How pumpkin seeds validated my motherhood
My husband and I could not have children. Fortunately, he had a son from his first marriage and I was blessed to have him in my life from the time the boy was five years old. I raised him as my own and loved him as my own. But there were times when I felt I was “only” the step-mom—never good enough or loved enough or appreciated enough to be called Mom. When he was in his 20’s he ventured out on his own, paying little mind to his family. It broke my heart and I felt my motherhood ripped from me again. It was hard enough going through the pain of childlessness, sitting through church alone, thinking all sorts of crazy thoughts about the inadequacies of my own motherhood. Those were hard and lonely years. I felt as if my influence in this one boy’s life was meaningless. But I still did what I could to reach out and be a good mom. As things started to fall in place for him in his life, he began to include us again. He put himself through college, met a wonderful girl and got engaged. He was more pleasant to talk to, but it was still quite difficult to reach him. I longed for the days when we were close—when we did things together as mother and son, when I felt I mattered to him.
Then came the phone call. It was a week before Halloween and he and his fiancé were carving a pumpkin. He called me up to say hi. I was curious—he rarely called to say hi. He mostly called when he was in need of something. After the pleasantries came the question. I thought, “Uh-oh. He’s in trouble again.” But instead he said, “Kristen and I are carving a pumpkin and I remember how you used to roast pumpkin seeds when I was a kid. I told her how good they were and I was wondering—can you tell me how you roasted them?” At first I was shocked that he remembered, then I was shocked that he called to ask. In today’s age, you can find anything on the internet. But he called me, instead. I told him how I did it, then wished him luck. After I hung up the phone I felt as light as a feather. He remembered something wonderful from his childhood and he credited me with the memory. I mattered to him. The pumpkin seeds validated me as a mother.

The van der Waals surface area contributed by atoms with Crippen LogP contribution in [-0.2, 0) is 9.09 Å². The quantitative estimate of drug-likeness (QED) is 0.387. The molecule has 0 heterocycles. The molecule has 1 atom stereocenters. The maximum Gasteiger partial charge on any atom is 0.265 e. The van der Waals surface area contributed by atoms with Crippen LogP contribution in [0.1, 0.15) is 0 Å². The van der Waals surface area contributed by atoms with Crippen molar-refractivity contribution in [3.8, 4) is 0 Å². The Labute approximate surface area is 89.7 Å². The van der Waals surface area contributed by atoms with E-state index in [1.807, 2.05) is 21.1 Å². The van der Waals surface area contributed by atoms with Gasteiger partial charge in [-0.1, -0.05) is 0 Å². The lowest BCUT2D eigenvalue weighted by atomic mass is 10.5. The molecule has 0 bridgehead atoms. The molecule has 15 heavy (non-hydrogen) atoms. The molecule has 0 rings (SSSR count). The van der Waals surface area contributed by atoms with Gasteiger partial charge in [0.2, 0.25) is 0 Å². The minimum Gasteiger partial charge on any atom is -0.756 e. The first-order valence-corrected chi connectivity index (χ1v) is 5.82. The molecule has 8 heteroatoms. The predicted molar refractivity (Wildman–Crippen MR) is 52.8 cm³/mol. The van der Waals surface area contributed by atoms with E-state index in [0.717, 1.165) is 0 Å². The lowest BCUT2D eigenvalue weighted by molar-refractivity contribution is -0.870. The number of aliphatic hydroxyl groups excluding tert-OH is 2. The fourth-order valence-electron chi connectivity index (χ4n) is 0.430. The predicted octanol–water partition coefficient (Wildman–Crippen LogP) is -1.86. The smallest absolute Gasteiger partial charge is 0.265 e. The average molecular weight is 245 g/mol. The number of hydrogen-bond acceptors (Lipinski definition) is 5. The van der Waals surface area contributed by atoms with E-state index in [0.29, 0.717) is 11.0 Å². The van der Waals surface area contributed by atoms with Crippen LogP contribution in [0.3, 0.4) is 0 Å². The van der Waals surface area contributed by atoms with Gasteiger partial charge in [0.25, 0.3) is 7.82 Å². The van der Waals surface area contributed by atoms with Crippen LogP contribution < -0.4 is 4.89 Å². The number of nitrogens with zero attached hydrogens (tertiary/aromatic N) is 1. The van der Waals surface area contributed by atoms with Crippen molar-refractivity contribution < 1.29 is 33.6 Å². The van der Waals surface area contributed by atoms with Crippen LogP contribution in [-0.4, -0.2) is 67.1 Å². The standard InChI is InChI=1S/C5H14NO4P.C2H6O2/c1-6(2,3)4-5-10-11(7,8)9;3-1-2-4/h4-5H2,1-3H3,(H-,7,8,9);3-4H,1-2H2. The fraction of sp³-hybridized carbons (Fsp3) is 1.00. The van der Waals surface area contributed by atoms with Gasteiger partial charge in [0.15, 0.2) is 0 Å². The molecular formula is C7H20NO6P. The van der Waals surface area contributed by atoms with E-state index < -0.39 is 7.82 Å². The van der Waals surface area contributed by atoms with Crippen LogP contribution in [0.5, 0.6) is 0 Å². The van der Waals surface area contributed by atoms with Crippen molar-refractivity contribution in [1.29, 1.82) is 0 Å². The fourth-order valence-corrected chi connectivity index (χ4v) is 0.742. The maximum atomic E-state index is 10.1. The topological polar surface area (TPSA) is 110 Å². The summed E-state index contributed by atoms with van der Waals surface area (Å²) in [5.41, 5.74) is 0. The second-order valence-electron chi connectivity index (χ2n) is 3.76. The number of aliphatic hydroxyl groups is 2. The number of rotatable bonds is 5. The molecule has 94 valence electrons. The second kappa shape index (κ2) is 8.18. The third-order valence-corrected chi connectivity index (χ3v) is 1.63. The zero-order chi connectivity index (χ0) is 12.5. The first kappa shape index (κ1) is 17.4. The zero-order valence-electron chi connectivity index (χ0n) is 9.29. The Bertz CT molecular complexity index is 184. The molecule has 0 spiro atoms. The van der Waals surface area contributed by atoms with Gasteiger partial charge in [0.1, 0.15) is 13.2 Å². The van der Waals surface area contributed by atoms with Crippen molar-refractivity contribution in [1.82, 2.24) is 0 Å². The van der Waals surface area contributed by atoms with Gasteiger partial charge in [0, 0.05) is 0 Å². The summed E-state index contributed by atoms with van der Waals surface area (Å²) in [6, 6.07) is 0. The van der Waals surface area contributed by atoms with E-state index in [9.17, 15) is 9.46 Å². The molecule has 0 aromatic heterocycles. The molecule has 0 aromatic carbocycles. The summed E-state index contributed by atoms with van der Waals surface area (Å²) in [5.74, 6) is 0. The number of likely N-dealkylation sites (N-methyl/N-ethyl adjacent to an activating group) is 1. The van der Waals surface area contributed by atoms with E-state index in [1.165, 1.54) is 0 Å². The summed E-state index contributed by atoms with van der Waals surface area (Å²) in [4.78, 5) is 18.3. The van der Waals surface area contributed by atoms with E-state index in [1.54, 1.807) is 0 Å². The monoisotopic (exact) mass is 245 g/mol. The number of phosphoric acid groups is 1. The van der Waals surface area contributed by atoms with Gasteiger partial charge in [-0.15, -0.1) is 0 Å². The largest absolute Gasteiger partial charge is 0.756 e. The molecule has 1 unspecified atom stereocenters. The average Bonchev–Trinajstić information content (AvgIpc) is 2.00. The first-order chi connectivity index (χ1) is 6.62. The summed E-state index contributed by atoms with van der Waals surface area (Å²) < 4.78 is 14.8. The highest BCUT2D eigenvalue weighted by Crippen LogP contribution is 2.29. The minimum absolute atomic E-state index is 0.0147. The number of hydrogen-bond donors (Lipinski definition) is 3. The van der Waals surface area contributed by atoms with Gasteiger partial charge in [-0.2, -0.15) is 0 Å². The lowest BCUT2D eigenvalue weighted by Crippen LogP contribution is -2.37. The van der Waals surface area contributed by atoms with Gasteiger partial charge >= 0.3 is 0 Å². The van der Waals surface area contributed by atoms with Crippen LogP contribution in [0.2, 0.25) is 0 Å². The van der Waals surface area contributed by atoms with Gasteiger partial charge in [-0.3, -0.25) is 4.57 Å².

The kind things you do matter
There are more times than I’d like to admit when my kindness has gone unnoticed. We do good deeds for others and often get little to no thanks in return. I used to think this meant others didn’t care, but the pumpkin seeds proved otherwise. The kind things we do build upon the souls of those we influence. They become a permanent part of another person’s heart and soul. They shape the future of the people whose lives we touch. The nurturing things we do have a lasting effect on others, whether they ever come back and tell us or not. In the meantime, we can receive validation from our Heavenly Father. There was not a day that went by when I wasn’t on my knees praying for comfort to know I was a worthy mom, and strength to remain that way. Even though I had to wait a very long time to know my son appreciated me, it took only seconds to feel the eternal comfort from my Father in Heaven through prayer. The moments when He held my hand and walked with me gave me strength to carry on even when I felt I couldn’t do it by myself. He knew I mattered. And He knew my son knew it too—He walked with me until my son was able to express it in his own way.